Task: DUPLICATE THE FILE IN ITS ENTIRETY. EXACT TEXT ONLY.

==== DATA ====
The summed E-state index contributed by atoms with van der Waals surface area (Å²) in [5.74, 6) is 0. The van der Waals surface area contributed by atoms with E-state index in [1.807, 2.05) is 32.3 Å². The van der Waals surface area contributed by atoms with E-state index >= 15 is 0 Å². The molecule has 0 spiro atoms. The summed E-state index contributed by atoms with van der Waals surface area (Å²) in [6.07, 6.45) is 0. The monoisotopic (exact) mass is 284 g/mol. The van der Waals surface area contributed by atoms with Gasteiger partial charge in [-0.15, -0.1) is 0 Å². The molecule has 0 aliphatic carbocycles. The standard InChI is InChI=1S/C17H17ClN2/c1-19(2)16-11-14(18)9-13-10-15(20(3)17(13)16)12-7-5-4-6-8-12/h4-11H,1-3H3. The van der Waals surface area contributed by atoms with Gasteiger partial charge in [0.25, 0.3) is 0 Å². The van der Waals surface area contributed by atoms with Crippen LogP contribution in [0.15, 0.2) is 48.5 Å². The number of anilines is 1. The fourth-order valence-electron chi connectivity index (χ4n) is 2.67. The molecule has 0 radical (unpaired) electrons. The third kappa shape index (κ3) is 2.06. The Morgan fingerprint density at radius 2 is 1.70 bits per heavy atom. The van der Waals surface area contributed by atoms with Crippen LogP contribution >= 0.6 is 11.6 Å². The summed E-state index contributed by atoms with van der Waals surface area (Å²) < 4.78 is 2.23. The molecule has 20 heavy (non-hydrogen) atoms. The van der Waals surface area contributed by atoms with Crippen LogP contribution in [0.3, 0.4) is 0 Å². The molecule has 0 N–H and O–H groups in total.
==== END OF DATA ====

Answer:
The summed E-state index contributed by atoms with van der Waals surface area (Å²) in [5.74, 6) is 0. The van der Waals surface area contributed by atoms with E-state index in [1.807, 2.05) is 32.3 Å². The van der Waals surface area contributed by atoms with E-state index >= 15 is 0 Å². The molecule has 0 spiro atoms. The summed E-state index contributed by atoms with van der Waals surface area (Å²) in [6.07, 6.45) is 0. The monoisotopic (exact) mass is 284 g/mol. The van der Waals surface area contributed by atoms with Gasteiger partial charge in [-0.15, -0.1) is 0 Å². The molecule has 0 aliphatic carbocycles. The standard InChI is InChI=1S/C17H17ClN2/c1-19(2)16-11-14(18)9-13-10-15(20(3)17(13)16)12-7-5-4-6-8-12/h4-11H,1-3H3. The van der Waals surface area contributed by atoms with Gasteiger partial charge in [0.25, 0.3) is 0 Å². The van der Waals surface area contributed by atoms with Crippen LogP contribution in [0.15, 0.2) is 48.5 Å². The number of anilines is 1. The fourth-order valence-electron chi connectivity index (χ4n) is 2.67. The molecule has 0 radical (unpaired) electrons. The third kappa shape index (κ3) is 2.06. The Morgan fingerprint density at radius 2 is 1.70 bits per heavy atom. The van der Waals surface area contributed by atoms with Crippen LogP contribution >= 0.6 is 11.6 Å². The summed E-state index contributed by atoms with van der Waals surface area (Å²) < 4.78 is 2.23. The molecule has 20 heavy (non-hydrogen) atoms. The van der Waals surface area contributed by atoms with Crippen LogP contribution in [0.3, 0.4) is 0 Å². The molecule has 0 N–H and O–H groups in total.